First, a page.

My Favorite Bit: Gregory Frost talks about the short story “Vulpes”
I’m very happy to have my first guest in to speak about a short story. I often feel that short story writers don’t have enough opportunities to talk about their craft. So the My Favorite Bit feature is a place where they can. My first guest is Gregory Frost. He writes both short fiction and novels, but is here to day to focus on a short.
Let’s hear what he has to say about his Favorite Bit.
Rule for Writers #1: Save Everything
Most writers I know keep notebooks full of odd bits of string: story ideas that, in the end, they didn’t find compelling enough to write; descriptions they plan to find a use for somewhere, someday; notes from something they read that just screamed out of the article at the time, so they diligently scribbled something that they knew would one day cause them to spend something like two weeks of going through every page of every notebook just to locate, because you can’t quite remember the original place you saw it, and that notation is all you’ve got.
This is akin a conversation I had with author Jack Dann back before he moved to Australia, where Jack said “If you are wandering through a used bookstore and you come upon a book that screams ‘Buy Me!’ you must do so. Otherwise, six months or a year from now you’re going to realize you do need that book and it will be long gone.” We often don’t know why something is important; we just know that it is.
About 20 years back, for pure pleasure, I read a great non-fiction book by Paul Barber titled Vampires, Burial, and Death. The short summary of this book is: everything you need to know about why, historically, everybody believed in vampires. Among the many interesting bits of information contained within is Barber’s analysis of every incident he could find where corpses suspected of being vampires were exhumed. Out of all of them, only one dead body was determined not to be a vampire. In the Middle Ages, it seems, if you were accused of being a vampire post-mortem, you were totally screwed.
Somewhere in the midst of this all, in a brief passage, Barber made mention of a Romanian legend regarding white wolves/werewolves and how they were the guardians of cemeteries, protecting the living from–what else?–the vampires. That snippet just glued itself to the inside of my head and remained there.
I’ve long since come up with the premise for a novel and screenplay spun from it. I will get around to that real soon now…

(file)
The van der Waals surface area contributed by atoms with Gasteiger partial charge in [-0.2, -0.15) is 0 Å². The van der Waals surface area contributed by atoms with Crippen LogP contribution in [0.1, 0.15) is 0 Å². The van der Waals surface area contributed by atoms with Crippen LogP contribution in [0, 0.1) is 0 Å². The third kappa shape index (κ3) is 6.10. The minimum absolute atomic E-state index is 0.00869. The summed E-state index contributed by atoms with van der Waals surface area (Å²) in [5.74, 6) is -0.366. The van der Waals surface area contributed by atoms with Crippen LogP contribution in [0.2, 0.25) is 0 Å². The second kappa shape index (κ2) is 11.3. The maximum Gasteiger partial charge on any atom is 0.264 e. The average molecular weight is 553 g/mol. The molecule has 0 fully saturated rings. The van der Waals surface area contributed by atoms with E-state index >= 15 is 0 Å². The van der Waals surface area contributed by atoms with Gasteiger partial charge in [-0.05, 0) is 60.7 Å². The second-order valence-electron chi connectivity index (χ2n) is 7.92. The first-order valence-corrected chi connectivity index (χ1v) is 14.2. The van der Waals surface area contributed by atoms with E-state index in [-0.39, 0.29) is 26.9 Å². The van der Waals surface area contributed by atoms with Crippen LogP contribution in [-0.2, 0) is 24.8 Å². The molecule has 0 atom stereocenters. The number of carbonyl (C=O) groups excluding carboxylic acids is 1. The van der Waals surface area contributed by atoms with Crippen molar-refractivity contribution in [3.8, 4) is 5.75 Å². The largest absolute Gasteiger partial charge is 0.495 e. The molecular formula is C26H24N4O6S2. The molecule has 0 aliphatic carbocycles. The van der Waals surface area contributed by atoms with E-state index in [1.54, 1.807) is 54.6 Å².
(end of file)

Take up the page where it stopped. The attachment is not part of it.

But last year author Jonathan Maberry invited me to contribute a novella to an anthology he was editing, V-Wars, which made its debut in July. The premise of V-Wars is that calving ice shelves in the Antarctic release ancient organisms that interact with “junk” DNA in the human genome and recreate a long-gone life form: the vampire. And not just your generic vampire, but a vampire spun from specific cultural contexts–a world of strange and contradictory vampires. Some of them shun the light and have those fangs we all know about. Others welcome the light and have teeth like barracudas. Jonathan invited vampires and stories from all over the world.
For me that invitation was a “squee!” moment. Without hesitation I reached for Barber’s comment about Romanian lore. This had been sitting there in the dark for two decades just waiting the right opportunity, and here it was. Enter my character, Ruksana, stage right: a female scientist working with ice core samples whose family history is … a bit unusual.
The story is called “Vulpes.”
[Side note: About four months back, a scientific report came out stating that, indeed, bacteria are being released from ice where they’ve lain dormant for thousands of years. So in the diabolically warped way of writers, the contributors to the anthology are giddy that global climate change is validating our fiction.
V-Wars amazon | B&N
Gregory Frost’s website
Gregory Frost is a writer of best-selling fantasy, supernatural thrillers and science fiction. He has been a finalist for every major fantasy, sf, and horror fiction award. His latest work is the YA-crossover duology, Shadowbridge
& Lord Tophet, voted “one of the four best fantasy novels of the year” by the American Library Association. His previous novel, the historical thriller, Fitcher’s Brides, was a finalist for both the World Fantasy and International Horror Guild Awards for Best Novel. His latest short fiction appears in Supernatural Noir, edited by Ellen Datlow. He is the current fiction workshop director at Swarthmore College in Swarthmore, PA.